Watching Fox and Friends I heard them announce their plaza is loaded with mustangs to celebrate. They only have to sell 5,000,000 more
It took Ford 54 years to sell two-thirds as many Mustangs as it sold Model Ts in 18.
Ive got my grandmas 64 1/2, one of the first .
Did they paint 10 millionth on it like they did the milestones before it?
Yes they did!
I have a '64 1/2 drop top.
My wife has a '67 coupe.
Ts and Mustangs seem go together.
couldn't agree more !!
My cousin has a '66 ragtop. It's about a 98-point car and has been in his family since new. He drove it to his high school senior prom. His son drove it to his senior prom. There are some cars that are not for sale regardless of price; this is one of them. My cousin gave his son a set of keys to it for his 21st birthday. The boy said that it was the greatest present that he had ever received. If you think about it, it probably was.
The T evolved over 15 million, but was basically the same car throughout. Mustang has had several completely different generations.
Trivia: What model name has had the longest run? Started in 1935. Still in production in its 11th generation.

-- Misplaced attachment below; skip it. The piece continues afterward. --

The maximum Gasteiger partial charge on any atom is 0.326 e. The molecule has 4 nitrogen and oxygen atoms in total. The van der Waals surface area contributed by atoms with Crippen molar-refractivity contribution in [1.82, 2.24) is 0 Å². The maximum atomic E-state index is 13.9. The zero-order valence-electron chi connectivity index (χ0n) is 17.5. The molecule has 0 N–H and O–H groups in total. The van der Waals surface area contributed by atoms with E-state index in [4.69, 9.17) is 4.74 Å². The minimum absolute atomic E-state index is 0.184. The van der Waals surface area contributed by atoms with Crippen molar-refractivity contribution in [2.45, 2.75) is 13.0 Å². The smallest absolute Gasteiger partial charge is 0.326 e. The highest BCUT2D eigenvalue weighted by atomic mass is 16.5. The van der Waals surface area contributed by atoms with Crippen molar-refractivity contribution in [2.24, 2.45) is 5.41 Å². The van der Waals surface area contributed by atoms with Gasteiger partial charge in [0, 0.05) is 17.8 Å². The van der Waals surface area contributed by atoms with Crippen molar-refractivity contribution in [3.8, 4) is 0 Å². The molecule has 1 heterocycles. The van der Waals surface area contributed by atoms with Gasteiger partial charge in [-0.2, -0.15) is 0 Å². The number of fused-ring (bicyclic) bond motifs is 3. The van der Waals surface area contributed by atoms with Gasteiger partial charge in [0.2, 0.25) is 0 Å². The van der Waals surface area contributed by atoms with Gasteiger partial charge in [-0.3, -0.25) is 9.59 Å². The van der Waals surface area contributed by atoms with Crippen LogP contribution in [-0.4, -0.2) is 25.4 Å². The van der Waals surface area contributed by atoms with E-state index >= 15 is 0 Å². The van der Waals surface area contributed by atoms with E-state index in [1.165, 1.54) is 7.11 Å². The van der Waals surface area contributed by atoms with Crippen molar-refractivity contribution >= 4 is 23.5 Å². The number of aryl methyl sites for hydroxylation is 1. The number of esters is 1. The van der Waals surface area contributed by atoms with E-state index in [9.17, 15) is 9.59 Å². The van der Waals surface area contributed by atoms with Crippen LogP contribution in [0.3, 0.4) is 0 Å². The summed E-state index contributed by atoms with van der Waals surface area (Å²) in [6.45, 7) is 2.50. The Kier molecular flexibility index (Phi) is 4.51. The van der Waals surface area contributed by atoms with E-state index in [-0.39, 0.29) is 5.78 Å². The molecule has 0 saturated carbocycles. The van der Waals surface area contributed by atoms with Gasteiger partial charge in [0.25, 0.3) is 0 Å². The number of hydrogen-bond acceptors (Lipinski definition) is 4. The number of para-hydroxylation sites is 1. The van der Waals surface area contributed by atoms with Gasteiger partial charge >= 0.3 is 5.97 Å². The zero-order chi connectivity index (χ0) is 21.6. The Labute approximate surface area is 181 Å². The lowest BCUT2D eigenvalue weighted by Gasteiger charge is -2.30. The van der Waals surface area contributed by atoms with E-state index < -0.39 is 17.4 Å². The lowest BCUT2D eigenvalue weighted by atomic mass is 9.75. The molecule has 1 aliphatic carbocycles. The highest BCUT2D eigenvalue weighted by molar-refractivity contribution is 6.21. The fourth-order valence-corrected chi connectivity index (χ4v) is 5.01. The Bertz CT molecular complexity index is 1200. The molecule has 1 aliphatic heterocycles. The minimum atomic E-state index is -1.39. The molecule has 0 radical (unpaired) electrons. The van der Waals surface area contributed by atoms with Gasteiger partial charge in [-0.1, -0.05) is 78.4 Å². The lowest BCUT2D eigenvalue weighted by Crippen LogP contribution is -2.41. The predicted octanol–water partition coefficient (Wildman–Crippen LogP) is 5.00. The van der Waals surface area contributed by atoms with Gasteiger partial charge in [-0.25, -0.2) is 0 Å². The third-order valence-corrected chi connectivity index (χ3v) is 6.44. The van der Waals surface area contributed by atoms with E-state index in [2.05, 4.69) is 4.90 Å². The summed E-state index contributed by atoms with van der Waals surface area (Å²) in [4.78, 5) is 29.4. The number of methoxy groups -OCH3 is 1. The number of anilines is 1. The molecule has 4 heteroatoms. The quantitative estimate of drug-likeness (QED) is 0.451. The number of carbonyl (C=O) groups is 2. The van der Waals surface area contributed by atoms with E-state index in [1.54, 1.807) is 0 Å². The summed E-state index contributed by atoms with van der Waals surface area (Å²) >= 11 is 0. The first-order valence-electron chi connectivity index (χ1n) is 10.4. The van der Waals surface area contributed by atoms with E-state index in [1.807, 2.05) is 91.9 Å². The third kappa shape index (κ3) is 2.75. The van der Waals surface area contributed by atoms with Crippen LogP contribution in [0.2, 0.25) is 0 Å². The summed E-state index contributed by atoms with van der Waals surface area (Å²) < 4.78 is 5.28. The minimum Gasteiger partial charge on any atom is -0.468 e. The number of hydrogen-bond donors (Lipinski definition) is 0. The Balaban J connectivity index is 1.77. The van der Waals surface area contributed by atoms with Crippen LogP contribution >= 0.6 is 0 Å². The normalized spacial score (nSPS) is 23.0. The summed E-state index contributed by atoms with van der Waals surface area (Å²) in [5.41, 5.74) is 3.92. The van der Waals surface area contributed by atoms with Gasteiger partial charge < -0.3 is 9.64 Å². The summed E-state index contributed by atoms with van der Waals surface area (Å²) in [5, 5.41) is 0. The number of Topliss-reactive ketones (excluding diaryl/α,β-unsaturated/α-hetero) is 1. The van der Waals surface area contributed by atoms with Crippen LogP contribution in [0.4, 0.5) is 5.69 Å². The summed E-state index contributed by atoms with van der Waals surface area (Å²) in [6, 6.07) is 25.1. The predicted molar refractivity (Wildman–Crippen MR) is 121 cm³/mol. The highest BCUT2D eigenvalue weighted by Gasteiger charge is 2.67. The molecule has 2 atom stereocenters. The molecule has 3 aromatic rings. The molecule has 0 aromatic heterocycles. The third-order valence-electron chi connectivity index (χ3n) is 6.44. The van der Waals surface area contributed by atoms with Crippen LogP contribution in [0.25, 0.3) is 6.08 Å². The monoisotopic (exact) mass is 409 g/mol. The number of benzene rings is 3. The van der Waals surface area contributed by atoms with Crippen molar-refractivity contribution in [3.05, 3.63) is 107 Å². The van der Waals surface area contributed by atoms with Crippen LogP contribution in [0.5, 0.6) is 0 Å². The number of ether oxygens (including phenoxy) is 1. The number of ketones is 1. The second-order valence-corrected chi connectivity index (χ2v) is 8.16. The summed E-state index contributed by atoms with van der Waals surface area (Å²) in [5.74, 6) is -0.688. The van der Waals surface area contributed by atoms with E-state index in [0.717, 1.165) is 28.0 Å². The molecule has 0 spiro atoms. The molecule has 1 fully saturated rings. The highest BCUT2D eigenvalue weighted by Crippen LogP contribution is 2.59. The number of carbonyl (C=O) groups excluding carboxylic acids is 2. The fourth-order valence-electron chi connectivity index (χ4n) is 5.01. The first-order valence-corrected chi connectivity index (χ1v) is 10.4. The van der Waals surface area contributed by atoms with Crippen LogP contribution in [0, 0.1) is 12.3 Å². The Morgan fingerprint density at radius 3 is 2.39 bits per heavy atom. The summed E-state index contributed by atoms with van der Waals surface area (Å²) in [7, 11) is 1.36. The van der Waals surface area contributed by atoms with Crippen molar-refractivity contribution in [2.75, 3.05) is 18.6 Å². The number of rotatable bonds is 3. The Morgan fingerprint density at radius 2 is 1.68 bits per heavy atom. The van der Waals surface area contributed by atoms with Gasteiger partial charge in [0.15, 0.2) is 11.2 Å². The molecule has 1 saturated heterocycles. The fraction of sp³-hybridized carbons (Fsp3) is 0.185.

Chris: You are probably referring to the Chevy Suburban introduced in 1935.
Oh, and there are no 1964 1/2 Mustangs... They all were built with 1965 VINs. 1964 1/2 is a collector's term. Of course, I have a 1972 1/2 DeTomaso Pantera
Yup, Suburban is right - and I'd love to have a Pantera! :-)
That's about as many as there are in BLM holding pens across the west, being fed on your tax dollars. The live, four-footed mustangs are a problem that's nothing to celebrate.
It seems that having a classic Mustang parked next to your
Model T is a common theme in Australia too
I have a 66 Convertible (Californian import) sharing the garage
with the 1910 and 1926 T’s!
Alan in Western Australia
I thought Ford called them 64-1/2's as a marketing tool.